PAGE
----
Another Way to Cook Leeks
Well matured leeks are boiled with a pinch of salt in water and oil… Wrap the leeks well in cabbage leaves… They are then stewed in oil and in the best kind of broth, and served.
One of the hallmarks of Apicius is the series of recipes all featuring the same ingredient. The recipe you see above is actually a combination of two recipes, one for boiled leeks (porros) and one for the cabbage-wrapped leeks, titles simply “Another Way to Cook Leeks” (I assume alitermeans “another”). There are two more recipes following this one in the book, one cooked with “berries” and one with beans, but all three are titled Aliter Pollos.
I started with the leeks, though I can’t confirm that they were “well matured.” I prepped them the way Jacques Pepin recommends, which is cutting away the dark green parts of the stalk, exposing the tender green interior as you ascend the leek. Then I sliced them in half and washed them well (leeks get a lot of dirt and sand in between the layers). Here they are, ready to go:
I dropped them into some boiling salted water, and let them go until just soft. In the meantime, I peeled the outer leaves off of a cabbage (which I tossed), and then peeled some of the tender green leaves. I cut out the hard core on each leaf, and then blanched them in some boiling salted water, to soften them up. After a minute or two of boiling, I removed them from the boiling water and rinsed them in cold water, then dried them and spread them out on a plate.
The leeks were just about ready at that point, so I removed them from their pot and rinsed them in cold water as well. Before wrapping them, I decided to work on the broth portion of the dish. As I mentioned in my first Apician attempt, broth or liquamen can be “any kind of culinary liquid,” but because this recipe called for the “best kind of broth” I decided to interpret it literally. I decided that the best broth I had was the water I had boiled the leeks in, which smelled delicious. I mixed it with a bit of the water I had boiled the cabbage with, added a little carrot, a little celery, a few leaves of lovage (a delicious herb mentioned several times in Apicius) and some salt and pepper. I turned the heat up and let the mixture concentrate in flavor as it reduced.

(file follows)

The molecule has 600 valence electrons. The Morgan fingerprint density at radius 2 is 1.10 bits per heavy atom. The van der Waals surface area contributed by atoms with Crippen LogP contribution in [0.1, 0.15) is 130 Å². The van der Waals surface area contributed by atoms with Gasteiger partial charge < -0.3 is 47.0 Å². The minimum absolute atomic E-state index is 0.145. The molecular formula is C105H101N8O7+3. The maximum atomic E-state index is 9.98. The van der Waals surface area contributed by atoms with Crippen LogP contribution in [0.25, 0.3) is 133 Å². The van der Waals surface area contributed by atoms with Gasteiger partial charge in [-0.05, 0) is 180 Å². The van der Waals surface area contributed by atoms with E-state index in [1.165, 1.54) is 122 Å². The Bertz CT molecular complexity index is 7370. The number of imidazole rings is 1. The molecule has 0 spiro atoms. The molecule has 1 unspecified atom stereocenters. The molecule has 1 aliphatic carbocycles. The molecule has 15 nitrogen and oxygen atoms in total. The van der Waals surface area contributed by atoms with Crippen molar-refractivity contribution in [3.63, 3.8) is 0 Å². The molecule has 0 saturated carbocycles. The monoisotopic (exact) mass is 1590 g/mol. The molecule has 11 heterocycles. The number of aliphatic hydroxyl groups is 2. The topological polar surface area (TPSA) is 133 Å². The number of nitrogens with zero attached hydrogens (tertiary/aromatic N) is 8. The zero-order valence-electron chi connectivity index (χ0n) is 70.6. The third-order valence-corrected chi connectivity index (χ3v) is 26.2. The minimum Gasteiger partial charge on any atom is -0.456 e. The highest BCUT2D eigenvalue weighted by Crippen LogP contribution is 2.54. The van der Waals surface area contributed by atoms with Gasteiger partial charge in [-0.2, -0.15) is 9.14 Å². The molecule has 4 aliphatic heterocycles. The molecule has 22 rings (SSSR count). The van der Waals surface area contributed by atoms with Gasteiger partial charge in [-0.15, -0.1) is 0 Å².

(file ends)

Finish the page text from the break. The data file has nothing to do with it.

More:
On to the wrapping. I cut the leeks into chucks about three inches long, and wrapped them tightly in the dried cabbage leaves. I lay them seam-side down on a plate as I worked. I made sure the entire package was dry, and then moved on to the next step: stewing in oil and broth.
First I heated some olive oil in a pan, and then lay the wrapped bundles into the warm oil. I let them brown a bit on the one side, and then added the broth, which I had strained to get rid of the large chunks of vegetables. I let it cook for quite a while, like this:
By the way, I had some boiled leeks left over, so I ate them on their own (basically the first leek recipe) and they were great, just boiled in salted water. Anyway, as the wraps stewed I let the remainder of the broth reduce even farther, to create a sauce. When the bundles were nice and soft I removed them from the pan, and topped them with the reduced broth.
The result was pretty good, it definitely tasted like more than just leeks and cabbage. The leeks had a great texture and a sweet, onion-y flavor, while the cabbage retained a slight bitter tone. I don’t know that I’d ever make it again, but it was definitely good.
Warning! Many of the recipes in Apicius are listed as having laxative properties, and although this is not one with that label, it certainly did the trick on me.